1000 BBC staff sacked by VHS
BBC chief Mark Thompson has used a video cbuttette message to announce the Corporation's biggest-ever jobs cull.
Message from HQ - "you're fired!"
Staff in the BBC's 3,200-strong professional services departments today (March 10) watched the 13-minute tape on TV monitors in disbelief as Thompson revealed a cuts plan in which 980 are to be made redundant, and another 750 handed over to new employers in outsourcing deals.
Up to 420 more staff carrying out support roles in programme-making divisions and the BBC's nations and regions also face either redundancy or outsourcing under Thompsons' plan to slim down the Corporation.
The cuts represent the first wave of change in the Director-General's strategy to cull thousands of staff in advance of the political debate about renewal of the BBC's Charter in 2006.
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Further announcements are expected later this month about the cuts needed to deal with 15% budget reductions being imposed on programme-making departments, and Thompson has warned that "significant" redundancies could follow. Production staff in Factual and Learning division have already been told that 400 of them could go.
Unions have already threatened that compulsory redundancies and sell-offs will be challenged by any means at their disposal, including industrial action, and negotiators are due to meet senior BBC executives on March 11. Another high-level meeting is likely on March 21, when unions have been warned that announcements could be made about cuts in programme-making areas.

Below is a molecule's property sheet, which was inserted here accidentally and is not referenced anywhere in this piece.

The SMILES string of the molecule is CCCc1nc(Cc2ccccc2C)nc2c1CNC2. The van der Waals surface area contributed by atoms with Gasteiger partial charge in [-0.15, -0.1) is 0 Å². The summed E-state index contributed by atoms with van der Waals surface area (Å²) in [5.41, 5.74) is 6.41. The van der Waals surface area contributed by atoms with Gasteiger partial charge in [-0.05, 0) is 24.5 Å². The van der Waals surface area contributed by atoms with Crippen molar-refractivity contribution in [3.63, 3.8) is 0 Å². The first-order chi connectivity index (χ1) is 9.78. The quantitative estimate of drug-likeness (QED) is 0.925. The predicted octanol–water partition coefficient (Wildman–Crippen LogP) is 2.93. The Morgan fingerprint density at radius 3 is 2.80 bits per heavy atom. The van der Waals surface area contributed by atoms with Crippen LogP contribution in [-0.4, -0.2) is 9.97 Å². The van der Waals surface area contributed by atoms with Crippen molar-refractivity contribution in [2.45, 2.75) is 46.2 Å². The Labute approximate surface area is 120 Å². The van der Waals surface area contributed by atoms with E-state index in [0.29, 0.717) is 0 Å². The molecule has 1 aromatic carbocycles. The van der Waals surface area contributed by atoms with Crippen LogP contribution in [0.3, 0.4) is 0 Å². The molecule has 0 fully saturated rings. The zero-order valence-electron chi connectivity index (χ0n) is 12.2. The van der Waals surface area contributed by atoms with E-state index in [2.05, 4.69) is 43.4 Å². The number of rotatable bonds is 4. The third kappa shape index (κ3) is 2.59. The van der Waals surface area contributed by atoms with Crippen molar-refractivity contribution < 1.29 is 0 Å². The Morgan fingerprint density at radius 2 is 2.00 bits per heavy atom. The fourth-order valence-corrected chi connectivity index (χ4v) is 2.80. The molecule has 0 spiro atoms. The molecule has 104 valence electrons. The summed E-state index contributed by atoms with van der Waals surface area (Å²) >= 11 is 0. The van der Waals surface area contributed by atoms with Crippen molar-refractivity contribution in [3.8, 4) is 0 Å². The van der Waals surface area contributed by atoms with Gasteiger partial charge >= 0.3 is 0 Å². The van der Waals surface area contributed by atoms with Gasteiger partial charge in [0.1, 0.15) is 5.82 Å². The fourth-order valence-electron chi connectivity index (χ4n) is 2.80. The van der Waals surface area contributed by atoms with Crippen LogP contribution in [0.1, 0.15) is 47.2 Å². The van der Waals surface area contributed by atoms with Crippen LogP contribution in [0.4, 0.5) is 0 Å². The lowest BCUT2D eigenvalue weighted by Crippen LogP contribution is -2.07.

Today's announcement of almost 1000 jobs being axed - the largest single redundancy plan in the BBC's history - hits staff in five BBC departments: BBC People, which includes training, health and safety, and HR specialists, BBC Finance, Marketing Communications and Audiences (MCA), BBC Strategy, and the BBC's Policy and Legal department. Staff doing comparable jobs elsewhere in the BBC are also facing the chop, but the only figure given to unions was an estimate of 420 cuts among this group.
Details of the changes are being delivered to staff locally, but the unions have already learned that almost half of all staff will go in Occupational Risk Debt Management - the health and safety section - and in BBC People only 450 out of 1000 staff will remain at the BBC if the changes go ahead. Redundancies will account for 200 cuts in BBC People, and another 350 jobs are to be outsourced.
In Rights Group and Information and Archives, part of BBC Finance, roughly 240 jobs face the axe over two years, excluding Commercial Rights whose redundancy figures are not yet available.
Overall, areas affected by today's announcement will lose 46% of their staff through redundancy or outsourcing, fractionally below the 47% cuts target for back office functions set by Thompson in December 2004, following a review he commissioned on value-for-money in the BBC.
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Many of the departments affected are, according to the unions, crucial to the smooth and safe running of the BBC, and concerns have already been expressed about the effect on staff in other parts of the Corporation.
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Thompson's announcement comes just a week after the joint unions, BECTU, NUJ, and Amicus, kicked off a campaign against his savage cost-cutting plans. Thousands of staff wore union-issued badges to support the call for the BBC to halt cost-cutting, and abandon plans for further privatisation, in particular the sale of BBC Broadcast, which began last week, and the possible disposal of BBC Resources.
Meetings of union members hit by today's announcement are due to be held later in March, and officials have already reported shock and anger among staff facing redundancy.